Entrepreneurs have been trying to figure out the home-cooked food delivery business for years, and the Hungry Hound says there's one Chicago company doing it pretty well.
The kitchen is a hive of activity pretty much all day long at Eat Purely. The West Town-based company spends each day building momentum, cooking, plating, packing and then getting ready to deliver its organic meals all over the city with an army of drivers.
"I was inspired by my father's deteriorating health and I wanted to get healthy, organic meals delivered to me by the time I could get an Uber home from work," said co-founder Jeremiah Green.
And like Uber, Eat Purely relies on its app. You simply flip through the pics of today's menu options - all around 10 to 12 bucks - then give them a one hour window of delivery that night. Unlike other healthy food delivery start-ups, they realized they couldn't deliver things hot.
"The only way for us to do that is to cook it to the perfect temperature, cool it down really quickly and then have it delivered so when you get it, it's exactly as the chef meant it," said Green.
And the chef is no amateur. For every chicken walnut wrap and turkey pot pie, there's an elegant beets and greens salad or Asian-inspired barbecued salmon with cold soba noodles tossed in a sesame-peanut sauce with pickled vegetables. Roasted chicken is plated over Swiss chard and white beans. The heating instructions are labeled clearly on each box, so getting it onto the table takes just a few minutes. They key to this operation though, is the network of drivers, based in various neighborhoods, who load up each night with a few different meals, then await instructions from the app.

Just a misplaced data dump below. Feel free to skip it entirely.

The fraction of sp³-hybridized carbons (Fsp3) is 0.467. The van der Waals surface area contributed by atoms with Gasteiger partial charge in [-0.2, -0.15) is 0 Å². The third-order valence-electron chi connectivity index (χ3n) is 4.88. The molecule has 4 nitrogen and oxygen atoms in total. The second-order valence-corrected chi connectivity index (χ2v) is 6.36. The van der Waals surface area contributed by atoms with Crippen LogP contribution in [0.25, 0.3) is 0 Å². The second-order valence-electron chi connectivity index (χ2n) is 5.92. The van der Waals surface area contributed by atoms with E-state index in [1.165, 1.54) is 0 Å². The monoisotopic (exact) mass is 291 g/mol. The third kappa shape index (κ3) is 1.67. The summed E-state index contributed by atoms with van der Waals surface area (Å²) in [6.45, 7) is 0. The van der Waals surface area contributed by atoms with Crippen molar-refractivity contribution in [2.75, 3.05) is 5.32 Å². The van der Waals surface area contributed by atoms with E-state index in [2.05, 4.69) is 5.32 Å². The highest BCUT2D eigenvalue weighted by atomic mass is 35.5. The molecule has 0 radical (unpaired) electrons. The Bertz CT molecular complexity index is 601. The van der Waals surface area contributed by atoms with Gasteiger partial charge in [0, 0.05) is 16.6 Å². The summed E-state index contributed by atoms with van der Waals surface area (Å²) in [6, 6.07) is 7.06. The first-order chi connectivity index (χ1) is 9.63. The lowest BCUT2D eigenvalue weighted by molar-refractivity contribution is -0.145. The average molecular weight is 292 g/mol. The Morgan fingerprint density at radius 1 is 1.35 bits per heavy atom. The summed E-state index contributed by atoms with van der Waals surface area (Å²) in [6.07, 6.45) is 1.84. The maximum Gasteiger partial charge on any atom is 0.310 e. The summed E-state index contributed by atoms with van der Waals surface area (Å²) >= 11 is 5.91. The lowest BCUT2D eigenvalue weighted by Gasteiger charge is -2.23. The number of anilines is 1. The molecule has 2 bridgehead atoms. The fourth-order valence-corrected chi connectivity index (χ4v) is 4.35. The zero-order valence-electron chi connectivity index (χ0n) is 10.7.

"It's a big logistics play and figuring out how to make the food match the logistics system was key to what we do," he said.
The big issue with delivery services is, what is the range? They've got most of the city covered, but they're not limited to the city. Evanston came on line recently, and the plan is to add one area or neighborhood every couple of weeks.
In Steve's Extra Course, he shows that there is one other element from the Eat Purely kitchen: a free sweet that comes with each meal, also made on the premises.